In high school, however, Shea showed that he wasn’t much for following rules, such as curfews, which became problematic for the Hanover family that took him in. Shea was transferred to another foster home in Hartford.

Sage Barry, a football teammate, was Shea’s best friend while he lived in Hanover. They stayed in touch after Shea moved to Hartford.

The move was tough on Shea, Barry said. “He didn’t get along well” with his new foster mother, Barry said last week. “He didn’t feel like he was part of her family.”

At 17, Shea was arrested for shoplifting in Hartford. As a first-time offender, he entered a court diversion program, which would have allowed him to avoid a criminal record. But he failed to complete the program.

He dropped out of Hartford High School, and after leaving the foster home began living out of a tent and couch surfing.

He started using Oxycontin, which he said eased his bouts with anxiety.

“It helped me feel more normal around other people,” he said in the 2017 interview. “I could deal with things easier.”

When his prescription painkiller habit became too costly, he turned to heroin.

Within a few years, his rap sheet grew to a half dozen pages for theft and other nonviolent offenses.

But it wasn’t always doom and gloom.

For a while, Shea beat back his demons. He entered drug rehab, earned his high school diploma and enrolled at Vermont Technical College in Randolph.

Then his life unraveled — again. Two days after his 22nd birthday, Shea’s mother died from a drug overdose. Halfway to an associate’s degree at VTC, he suffered a relapse. Later, his younger sister was killed in a motorcycle crash.

In 2016, after getting nabbed in a Vermont State Police raid in Bethel, he pleaded guilty to possession of heroin. He spent seven months in prison.

With all he’d been through, Shea had “every excuse you could have, but he never blamed his problems on his past,” said Jeff Backus, who was Dismas House’s assistant director when Shea arrived in 2017.

Backus remembers Shea as someone who “craved knowledge and loved to read. He could talk about anything, politics or whatever.”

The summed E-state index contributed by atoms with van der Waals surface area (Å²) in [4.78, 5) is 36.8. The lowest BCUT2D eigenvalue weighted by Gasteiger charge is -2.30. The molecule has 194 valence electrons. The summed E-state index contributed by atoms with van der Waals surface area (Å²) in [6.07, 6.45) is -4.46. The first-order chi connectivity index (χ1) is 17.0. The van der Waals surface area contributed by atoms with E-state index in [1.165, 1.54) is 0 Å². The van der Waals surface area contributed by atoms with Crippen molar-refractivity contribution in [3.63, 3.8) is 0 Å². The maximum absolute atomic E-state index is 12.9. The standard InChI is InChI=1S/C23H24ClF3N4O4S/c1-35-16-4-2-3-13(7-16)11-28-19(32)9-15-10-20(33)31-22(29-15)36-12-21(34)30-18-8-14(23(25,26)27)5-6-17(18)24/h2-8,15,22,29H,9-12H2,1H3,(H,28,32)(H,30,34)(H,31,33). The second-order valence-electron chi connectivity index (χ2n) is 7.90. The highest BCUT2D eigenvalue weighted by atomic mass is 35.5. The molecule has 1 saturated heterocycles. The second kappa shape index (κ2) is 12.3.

While at Dismas, Shea found a job behind the deli counter at Dan & Whit’s General Store in Norwich, where he’d worked in high school. After finishing a shift, Laura Fraser, a manager at her family’s store, sometimes gave him lifts to Hartford. On the short drives, Shea spoke with candor about trying to wean himself off methadone, a highly regulated medication used to treat heroin and painkiller dependence.

“He was trying so hard to get his life on track,” Fraser said.

Shea was interested in learning a trade. Meanwhile, he bounced from one menial job to another. He worked as a dishwasher and a custodian.

During the COVID-19 pandemic, Barry, his best friend from his Hanover days, rented him a room at his house in White River Junction. The insecurities that afflicted Shea as a teenager still plagued him a decade later, Barry discovered.

“Any girl who showed an interest in him, Tommy fell hard for,” Barry said. “He just wanted to be loved.”

After a bad breakup a few years ago, Shea “might have relapsed without me knowing about it,” Barry said.

Shea moved out shortly thereafter. Canales, his cousin, saw him for last time in late May. After he’d experienced car trouble on Interstate 89 in Bethel, she picked him up at a gas station.

“He was a little despondent over his car breaking down,” Canales recalled. “There was a (trade apprentice) program that he wanted to start, but didn’t know if he could without a car.”

Backus, who left Dismas this spring for a job with the Upper Valley Haven, had already heard about Shea’s death when I called him last week.

“Of all the losses that I’ve had over the years, this is probably the hardest,” Backus said. “I wished I’d stayed in touch with him better.”

On Friday, Canales and Shea’s sisters were finalizing plans for an outdoor event at a Randolph park that would serve as a remembrance. I suspect it will be fairly well attended.

As Backus puts it, “Tommy was so easy to root for.”

Jim Kenyon can be reached at